I love Little Women. It’s one of those dear books that is all sweetness and light, and even its most tragic moments are filled with grace. March is a horse of a different color.
Based on the experiences of Mr March, that ever-absent father to whom the ‘little women’ are always sending packets of letters and mended clothing, March is more deeply concerned with the harsh realities of the civil war. A vegetarian pacifist (?) in his middle years, Mr March nonetheless sets out to chaplain himself to death – or at least very near. Brooks follows his many ill-fated escapades in the war-riven South, flashing periodically into the past to fill in March’s backstory, including his liaison with a stately slave woman (scandalous! Or did he? Or didn’t he? I’ll never tell…).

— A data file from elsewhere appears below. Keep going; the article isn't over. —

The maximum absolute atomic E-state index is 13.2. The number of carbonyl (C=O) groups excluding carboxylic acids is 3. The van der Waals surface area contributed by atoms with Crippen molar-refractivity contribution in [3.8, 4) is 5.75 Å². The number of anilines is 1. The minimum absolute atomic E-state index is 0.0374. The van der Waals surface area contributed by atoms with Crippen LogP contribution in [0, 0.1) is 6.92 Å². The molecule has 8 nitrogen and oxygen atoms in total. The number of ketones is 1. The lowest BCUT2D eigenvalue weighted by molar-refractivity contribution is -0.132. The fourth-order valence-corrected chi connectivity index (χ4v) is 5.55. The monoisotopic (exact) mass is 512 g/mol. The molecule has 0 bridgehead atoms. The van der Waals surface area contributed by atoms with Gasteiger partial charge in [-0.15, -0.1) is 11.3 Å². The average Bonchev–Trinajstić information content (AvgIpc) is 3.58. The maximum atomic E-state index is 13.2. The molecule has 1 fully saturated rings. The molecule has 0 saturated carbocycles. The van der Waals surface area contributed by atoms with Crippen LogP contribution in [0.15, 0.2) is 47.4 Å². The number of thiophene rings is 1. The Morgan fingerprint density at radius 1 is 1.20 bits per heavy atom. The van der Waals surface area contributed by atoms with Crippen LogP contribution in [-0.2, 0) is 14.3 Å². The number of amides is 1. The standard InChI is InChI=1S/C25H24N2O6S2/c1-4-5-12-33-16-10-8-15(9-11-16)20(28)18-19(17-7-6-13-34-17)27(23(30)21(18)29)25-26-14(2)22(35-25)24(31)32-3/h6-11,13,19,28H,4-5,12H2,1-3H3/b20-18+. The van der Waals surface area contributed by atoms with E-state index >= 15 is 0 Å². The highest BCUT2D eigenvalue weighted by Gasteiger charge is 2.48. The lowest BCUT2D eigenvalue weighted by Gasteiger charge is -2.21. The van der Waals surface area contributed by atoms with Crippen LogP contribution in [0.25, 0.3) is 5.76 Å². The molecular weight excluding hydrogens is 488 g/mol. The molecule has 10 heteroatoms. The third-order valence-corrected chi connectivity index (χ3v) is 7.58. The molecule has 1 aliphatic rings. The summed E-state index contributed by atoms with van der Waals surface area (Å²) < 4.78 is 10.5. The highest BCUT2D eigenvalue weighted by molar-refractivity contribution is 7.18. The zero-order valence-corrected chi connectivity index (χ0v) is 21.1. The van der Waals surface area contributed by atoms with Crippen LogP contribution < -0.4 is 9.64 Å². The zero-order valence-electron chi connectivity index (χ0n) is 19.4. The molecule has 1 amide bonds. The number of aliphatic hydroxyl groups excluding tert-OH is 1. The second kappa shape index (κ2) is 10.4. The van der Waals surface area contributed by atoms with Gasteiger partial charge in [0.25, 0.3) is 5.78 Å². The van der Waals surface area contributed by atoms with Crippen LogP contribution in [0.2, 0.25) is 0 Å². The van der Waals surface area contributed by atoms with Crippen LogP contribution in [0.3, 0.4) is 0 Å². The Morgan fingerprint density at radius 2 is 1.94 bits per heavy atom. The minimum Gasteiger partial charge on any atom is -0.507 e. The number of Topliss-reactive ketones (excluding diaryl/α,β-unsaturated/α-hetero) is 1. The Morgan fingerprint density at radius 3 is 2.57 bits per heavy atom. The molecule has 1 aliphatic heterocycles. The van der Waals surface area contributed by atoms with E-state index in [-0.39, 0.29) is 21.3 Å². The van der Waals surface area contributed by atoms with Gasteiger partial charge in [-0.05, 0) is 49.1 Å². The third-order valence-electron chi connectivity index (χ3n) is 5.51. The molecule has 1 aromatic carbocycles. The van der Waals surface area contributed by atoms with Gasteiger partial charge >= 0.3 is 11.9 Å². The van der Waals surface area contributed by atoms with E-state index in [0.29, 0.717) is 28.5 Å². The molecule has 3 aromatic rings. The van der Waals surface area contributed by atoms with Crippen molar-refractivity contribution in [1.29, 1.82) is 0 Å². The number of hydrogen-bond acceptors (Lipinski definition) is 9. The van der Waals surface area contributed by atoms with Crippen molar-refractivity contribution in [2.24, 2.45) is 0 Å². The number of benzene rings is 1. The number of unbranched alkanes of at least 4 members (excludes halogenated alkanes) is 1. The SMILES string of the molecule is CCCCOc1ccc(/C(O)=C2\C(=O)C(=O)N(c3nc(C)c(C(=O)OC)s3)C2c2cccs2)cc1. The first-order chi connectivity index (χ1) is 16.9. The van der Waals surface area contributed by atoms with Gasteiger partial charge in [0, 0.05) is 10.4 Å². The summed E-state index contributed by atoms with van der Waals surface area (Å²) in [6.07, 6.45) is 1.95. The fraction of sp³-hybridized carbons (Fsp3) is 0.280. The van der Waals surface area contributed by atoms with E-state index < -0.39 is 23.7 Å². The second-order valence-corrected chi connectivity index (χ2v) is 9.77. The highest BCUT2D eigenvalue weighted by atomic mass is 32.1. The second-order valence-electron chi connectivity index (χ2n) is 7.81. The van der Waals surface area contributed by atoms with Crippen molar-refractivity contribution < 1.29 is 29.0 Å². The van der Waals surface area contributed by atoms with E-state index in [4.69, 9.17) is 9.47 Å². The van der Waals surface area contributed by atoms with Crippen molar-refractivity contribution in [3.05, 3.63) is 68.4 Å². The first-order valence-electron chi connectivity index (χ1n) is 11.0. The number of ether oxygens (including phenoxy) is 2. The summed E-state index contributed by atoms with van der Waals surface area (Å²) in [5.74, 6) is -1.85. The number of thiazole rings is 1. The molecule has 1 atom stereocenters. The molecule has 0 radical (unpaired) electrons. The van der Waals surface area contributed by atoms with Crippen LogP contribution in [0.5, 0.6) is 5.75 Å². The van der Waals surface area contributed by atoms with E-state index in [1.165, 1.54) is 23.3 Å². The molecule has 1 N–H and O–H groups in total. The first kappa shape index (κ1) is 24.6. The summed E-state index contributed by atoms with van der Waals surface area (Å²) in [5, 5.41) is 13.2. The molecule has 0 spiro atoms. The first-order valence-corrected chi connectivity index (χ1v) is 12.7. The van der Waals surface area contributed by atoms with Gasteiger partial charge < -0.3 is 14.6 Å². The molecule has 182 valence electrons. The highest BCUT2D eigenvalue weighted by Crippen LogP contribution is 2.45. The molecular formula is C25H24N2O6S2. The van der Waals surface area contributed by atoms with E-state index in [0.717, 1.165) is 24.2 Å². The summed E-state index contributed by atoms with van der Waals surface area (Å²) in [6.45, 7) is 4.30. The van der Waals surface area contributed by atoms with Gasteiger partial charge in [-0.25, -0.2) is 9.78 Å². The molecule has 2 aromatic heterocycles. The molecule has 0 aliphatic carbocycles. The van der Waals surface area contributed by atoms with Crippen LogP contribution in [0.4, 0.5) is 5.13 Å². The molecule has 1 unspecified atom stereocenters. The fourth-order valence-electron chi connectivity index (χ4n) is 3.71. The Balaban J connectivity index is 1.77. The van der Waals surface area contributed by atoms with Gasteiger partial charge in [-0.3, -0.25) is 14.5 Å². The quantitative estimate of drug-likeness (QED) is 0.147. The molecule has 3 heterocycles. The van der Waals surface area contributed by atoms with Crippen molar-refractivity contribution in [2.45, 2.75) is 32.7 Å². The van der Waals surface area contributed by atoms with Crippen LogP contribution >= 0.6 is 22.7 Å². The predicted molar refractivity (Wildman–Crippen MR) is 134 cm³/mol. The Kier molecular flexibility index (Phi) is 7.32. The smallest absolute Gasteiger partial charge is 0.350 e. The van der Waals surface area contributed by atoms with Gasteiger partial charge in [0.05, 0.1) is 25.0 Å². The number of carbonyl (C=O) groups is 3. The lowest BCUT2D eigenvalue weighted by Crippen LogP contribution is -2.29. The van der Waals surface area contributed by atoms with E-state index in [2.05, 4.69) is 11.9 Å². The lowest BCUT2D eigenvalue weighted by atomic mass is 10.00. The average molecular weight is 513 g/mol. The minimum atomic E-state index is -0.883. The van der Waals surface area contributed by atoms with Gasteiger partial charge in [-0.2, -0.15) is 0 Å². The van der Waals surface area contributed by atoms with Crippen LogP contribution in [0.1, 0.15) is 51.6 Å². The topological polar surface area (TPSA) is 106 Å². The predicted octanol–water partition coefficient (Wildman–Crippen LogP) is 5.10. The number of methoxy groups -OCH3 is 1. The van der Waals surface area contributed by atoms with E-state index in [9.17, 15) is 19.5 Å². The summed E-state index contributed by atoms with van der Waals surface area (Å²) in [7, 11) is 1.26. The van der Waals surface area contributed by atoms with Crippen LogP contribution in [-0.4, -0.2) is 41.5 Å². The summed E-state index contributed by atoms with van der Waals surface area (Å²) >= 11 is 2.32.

Some men write women very well. And some women (I imagine…I can’t think of a good example) write men very well. Geraldine Brooks just isn’t one of those women. There is something consistently off about Mr March’s voice, and it isn’t just that he’s a pacifist vegetarian. It’s that he sounds like a woman. Not like ‘a woman’ in the general sense, but like a specific woman. About two thirds into the novel, the point of view changes from Mr March’s to his wife’s, but THE VOICE DOESN’T CHANGE A BIT! Mrs March is just as unfortunately prosy as her husband, but it sits better on her. A little. Not at all.
I found myself slogging through most of this novel. A well-written book, even if it tramps all over my favorite fictional characters, will still bring me willingly and furiously along for the ride. A shoddy book, even if it shines more light on all those fake people I love so much, is a waste of time.